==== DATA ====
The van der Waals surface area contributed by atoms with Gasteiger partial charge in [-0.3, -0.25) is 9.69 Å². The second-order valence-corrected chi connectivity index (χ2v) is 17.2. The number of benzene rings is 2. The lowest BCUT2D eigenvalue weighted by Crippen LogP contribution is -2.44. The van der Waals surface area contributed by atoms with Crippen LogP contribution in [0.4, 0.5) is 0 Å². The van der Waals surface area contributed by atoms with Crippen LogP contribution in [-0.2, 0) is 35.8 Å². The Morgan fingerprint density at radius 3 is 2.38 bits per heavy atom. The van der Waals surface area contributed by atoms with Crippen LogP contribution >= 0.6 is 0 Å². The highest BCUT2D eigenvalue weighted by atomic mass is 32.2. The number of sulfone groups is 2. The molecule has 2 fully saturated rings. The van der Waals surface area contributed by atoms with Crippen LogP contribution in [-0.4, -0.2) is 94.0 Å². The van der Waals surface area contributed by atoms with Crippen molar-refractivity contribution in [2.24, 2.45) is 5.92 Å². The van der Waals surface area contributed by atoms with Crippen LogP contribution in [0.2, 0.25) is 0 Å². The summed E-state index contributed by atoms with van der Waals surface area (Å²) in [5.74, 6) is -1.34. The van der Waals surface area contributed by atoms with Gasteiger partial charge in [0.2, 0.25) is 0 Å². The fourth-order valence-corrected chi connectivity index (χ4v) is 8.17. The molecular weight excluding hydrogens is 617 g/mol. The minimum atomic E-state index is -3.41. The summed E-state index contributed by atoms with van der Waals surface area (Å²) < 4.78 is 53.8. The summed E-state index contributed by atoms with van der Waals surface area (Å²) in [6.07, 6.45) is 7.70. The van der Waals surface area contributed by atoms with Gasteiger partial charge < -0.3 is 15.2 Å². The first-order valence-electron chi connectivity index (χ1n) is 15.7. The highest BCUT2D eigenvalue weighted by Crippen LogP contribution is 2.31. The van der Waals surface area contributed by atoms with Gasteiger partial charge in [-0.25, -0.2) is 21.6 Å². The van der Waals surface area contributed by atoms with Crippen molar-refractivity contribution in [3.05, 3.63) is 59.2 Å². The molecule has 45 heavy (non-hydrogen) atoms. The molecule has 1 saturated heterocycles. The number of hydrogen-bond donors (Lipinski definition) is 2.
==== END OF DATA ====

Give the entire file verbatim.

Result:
The van der Waals surface area contributed by atoms with Gasteiger partial charge in [-0.3, -0.25) is 9.69 Å². The second-order valence-corrected chi connectivity index (χ2v) is 17.2. The number of benzene rings is 2. The lowest BCUT2D eigenvalue weighted by Crippen LogP contribution is -2.44. The van der Waals surface area contributed by atoms with Crippen LogP contribution in [0.4, 0.5) is 0 Å². The van der Waals surface area contributed by atoms with Crippen LogP contribution in [-0.2, 0) is 35.8 Å². The Morgan fingerprint density at radius 3 is 2.38 bits per heavy atom. The van der Waals surface area contributed by atoms with Crippen LogP contribution >= 0.6 is 0 Å². The highest BCUT2D eigenvalue weighted by atomic mass is 32.2. The number of sulfone groups is 2. The molecule has 2 fully saturated rings. The van der Waals surface area contributed by atoms with Crippen LogP contribution in [-0.4, -0.2) is 94.0 Å². The van der Waals surface area contributed by atoms with Crippen molar-refractivity contribution in [2.24, 2.45) is 5.92 Å². The van der Waals surface area contributed by atoms with Crippen LogP contribution in [0.2, 0.25) is 0 Å². The summed E-state index contributed by atoms with van der Waals surface area (Å²) in [5.74, 6) is -1.34. The van der Waals surface area contributed by atoms with Gasteiger partial charge in [0.2, 0.25) is 0 Å². The fourth-order valence-corrected chi connectivity index (χ4v) is 8.17. The molecular weight excluding hydrogens is 617 g/mol. The minimum atomic E-state index is -3.41. The summed E-state index contributed by atoms with van der Waals surface area (Å²) < 4.78 is 53.8. The summed E-state index contributed by atoms with van der Waals surface area (Å²) in [6.07, 6.45) is 7.70. The van der Waals surface area contributed by atoms with Gasteiger partial charge < -0.3 is 15.2 Å². The first-order valence-electron chi connectivity index (χ1n) is 15.7. The highest BCUT2D eigenvalue weighted by Crippen LogP contribution is 2.31. The van der Waals surface area contributed by atoms with Gasteiger partial charge in [-0.25, -0.2) is 21.6 Å². The van der Waals surface area contributed by atoms with Crippen molar-refractivity contribution in [3.05, 3.63) is 59.2 Å². The molecule has 45 heavy (non-hydrogen) atoms. The molecule has 1 saturated heterocycles. The number of hydrogen-bond donors (Lipinski definition) is 2.